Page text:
Sat | Feb 24, 2018

CCJ heads to Jamaica

Published:Thursday | December 13, 2012 | 12:00 AM
Shanique Myrie (left) and her attorney, Michelle Brown, leave the Supreme Court in downtown Kingston yesterday. -Norman Grindley/Chief Photographer

Court to hear Myrie's case locally next March

Barbara Gayle, Justice Coordinator

THE DECISION yesterday by the Caribbean Court of Justice (CCJ) to sit in Jamaica for the first time to hear the Shanique Myrie case has been described by representatives from both sides of the political divide as a welcome move.

The CCJ will sit in Jamaica from March 4 to 12.

Attorney General Patrick Atkinson, QC, has said that he was pleasantly surprised to see that in a first-instance proceedings, the CCJ is prepared to come here. He pointed out that the same situation would apply if the CCJ was Jamaica's final appellate court.

The Government has tabled a bill in the House of Representatives seeking to abolish appeals to the Judicial Committee of the Privy Council and to make the CCJ Jamaica's final appellate court.

With the Government having a two-thirds majority in the House, the bill is almost certain of passage there. However, the Government will have to sway at least one Opposition member in the Senate and have all its members vote aye to secure the passage of the bill.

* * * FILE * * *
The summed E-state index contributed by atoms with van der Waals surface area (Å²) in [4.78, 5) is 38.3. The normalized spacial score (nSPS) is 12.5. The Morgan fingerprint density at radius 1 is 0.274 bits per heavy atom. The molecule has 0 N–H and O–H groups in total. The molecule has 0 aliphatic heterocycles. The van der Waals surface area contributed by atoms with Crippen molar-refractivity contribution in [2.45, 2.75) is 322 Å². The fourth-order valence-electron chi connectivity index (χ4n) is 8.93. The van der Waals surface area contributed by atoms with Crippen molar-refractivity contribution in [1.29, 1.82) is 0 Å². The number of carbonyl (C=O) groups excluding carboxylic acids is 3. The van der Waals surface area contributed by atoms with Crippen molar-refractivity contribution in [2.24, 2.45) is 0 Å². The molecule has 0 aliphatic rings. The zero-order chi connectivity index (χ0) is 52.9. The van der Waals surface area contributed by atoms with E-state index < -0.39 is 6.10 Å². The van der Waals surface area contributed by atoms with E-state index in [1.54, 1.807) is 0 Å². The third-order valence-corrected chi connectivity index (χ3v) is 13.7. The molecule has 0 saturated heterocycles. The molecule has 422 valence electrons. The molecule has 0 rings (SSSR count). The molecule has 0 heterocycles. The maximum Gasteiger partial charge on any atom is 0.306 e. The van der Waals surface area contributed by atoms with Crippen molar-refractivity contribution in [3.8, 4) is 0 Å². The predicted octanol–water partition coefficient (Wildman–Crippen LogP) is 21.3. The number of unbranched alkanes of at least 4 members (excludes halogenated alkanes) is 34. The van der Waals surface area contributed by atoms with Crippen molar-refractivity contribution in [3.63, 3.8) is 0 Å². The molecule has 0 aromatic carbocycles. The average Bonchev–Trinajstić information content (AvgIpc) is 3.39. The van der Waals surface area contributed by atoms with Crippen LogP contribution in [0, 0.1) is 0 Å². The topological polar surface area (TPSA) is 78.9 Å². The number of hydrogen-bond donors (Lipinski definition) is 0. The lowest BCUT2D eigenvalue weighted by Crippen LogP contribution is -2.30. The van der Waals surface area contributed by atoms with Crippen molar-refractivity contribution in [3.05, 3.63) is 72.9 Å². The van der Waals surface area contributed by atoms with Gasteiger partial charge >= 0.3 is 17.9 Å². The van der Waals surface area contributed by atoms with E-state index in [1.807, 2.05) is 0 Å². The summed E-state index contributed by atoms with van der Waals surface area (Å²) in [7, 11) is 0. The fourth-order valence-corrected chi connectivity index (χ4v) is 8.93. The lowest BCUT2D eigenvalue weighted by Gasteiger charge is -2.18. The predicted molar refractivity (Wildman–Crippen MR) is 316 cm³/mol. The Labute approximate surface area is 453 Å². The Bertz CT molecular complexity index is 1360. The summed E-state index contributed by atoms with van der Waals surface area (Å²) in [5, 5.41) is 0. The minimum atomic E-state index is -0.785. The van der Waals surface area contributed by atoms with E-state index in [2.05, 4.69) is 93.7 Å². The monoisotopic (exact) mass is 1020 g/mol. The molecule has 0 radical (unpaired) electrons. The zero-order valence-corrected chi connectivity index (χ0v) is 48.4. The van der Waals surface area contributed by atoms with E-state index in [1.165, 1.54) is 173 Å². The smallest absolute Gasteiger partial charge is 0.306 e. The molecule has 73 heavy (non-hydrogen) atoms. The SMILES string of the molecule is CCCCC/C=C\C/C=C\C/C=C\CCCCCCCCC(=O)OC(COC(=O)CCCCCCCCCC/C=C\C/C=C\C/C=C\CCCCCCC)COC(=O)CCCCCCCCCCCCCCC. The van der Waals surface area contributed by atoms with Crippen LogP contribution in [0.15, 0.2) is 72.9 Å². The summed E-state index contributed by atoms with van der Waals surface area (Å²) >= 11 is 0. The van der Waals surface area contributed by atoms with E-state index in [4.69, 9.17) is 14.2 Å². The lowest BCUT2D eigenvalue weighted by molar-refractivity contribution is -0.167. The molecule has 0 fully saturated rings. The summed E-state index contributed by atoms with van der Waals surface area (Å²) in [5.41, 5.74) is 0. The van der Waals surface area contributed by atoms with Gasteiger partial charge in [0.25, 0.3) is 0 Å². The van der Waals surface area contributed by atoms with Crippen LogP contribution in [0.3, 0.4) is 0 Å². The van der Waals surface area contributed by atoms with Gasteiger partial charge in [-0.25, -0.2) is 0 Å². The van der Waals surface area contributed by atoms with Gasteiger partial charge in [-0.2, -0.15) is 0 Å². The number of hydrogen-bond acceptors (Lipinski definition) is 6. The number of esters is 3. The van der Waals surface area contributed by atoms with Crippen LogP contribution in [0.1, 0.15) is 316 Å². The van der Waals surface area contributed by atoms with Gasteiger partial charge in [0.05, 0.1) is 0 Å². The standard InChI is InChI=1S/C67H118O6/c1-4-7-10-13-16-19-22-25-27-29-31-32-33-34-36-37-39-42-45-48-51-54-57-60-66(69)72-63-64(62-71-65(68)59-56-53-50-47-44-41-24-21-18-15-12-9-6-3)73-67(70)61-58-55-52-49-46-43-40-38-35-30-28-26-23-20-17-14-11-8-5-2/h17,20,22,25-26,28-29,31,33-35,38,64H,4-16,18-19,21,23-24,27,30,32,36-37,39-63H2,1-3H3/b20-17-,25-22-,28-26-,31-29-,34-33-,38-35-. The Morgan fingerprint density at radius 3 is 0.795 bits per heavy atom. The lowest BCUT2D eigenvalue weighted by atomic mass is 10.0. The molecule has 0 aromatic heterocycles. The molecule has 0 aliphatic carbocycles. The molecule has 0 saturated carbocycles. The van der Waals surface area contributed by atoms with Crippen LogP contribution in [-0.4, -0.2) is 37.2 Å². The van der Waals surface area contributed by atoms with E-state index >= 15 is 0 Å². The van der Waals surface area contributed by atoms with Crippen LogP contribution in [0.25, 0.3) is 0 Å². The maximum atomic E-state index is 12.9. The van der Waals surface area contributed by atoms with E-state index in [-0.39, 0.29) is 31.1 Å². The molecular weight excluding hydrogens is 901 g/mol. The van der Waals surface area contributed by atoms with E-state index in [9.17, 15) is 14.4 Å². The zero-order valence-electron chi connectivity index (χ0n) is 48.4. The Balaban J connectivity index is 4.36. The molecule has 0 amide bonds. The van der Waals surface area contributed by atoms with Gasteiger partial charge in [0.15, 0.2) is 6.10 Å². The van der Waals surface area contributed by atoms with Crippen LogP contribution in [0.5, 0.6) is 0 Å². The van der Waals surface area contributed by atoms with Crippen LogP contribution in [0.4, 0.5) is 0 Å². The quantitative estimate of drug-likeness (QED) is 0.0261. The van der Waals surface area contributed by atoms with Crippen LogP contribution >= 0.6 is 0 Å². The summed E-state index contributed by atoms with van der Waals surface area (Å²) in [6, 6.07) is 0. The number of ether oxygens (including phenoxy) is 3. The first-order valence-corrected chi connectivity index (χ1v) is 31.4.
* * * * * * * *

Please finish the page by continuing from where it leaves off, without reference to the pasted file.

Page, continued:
The Opposition Jamaica Labour Party (JLP) has insisted that the issue of abolishing appeals to the Privy Council must be put to the people in the form of a referendum. However, the Government has said such a move is not necessary.

Yesterday, Opposition Spokesman on Justice Delroy Chuck said having the CCJ sit in Jamaica for the Myrie case "is a good public relations move by the CCJ to get Jamaicans to support the CCJ as their final appellate court".

He said further that it "will go a far way to assist Jamaicans to decide in favour of the CCJ if and when the Government decides to call a referendum on the issue".


Chuck said he hoped that in the immediate future, other first-instance matters like the Myrie case would be heard in the respective territories.

Myrie has taken the Barbadian government to the CCJ on allegations that she was assaulted by an immigration officer last year.

The court had a case-management hearing yesterday by way of video link and the trial dates were set before the CCJ judges.

Myrie's lawyer, Michelle Brown, asked for the first part of the trial to be held in Jamaica because it will be too costly for Jamaican witnesses to travel to Barbados and Trinidad.

She says the CCJ's panel of judges will be coming in March and the hearings will be held either at the Supreme Court or the Court of Appeal.

The second part of the hearing will be from March 18-22 in Barbados and the lawyers will make oral submissions in Trinidad from April 8-9.

Brown said the CCJ was anxious to have matter heard and completed early. She said the case has been progressing expeditiously.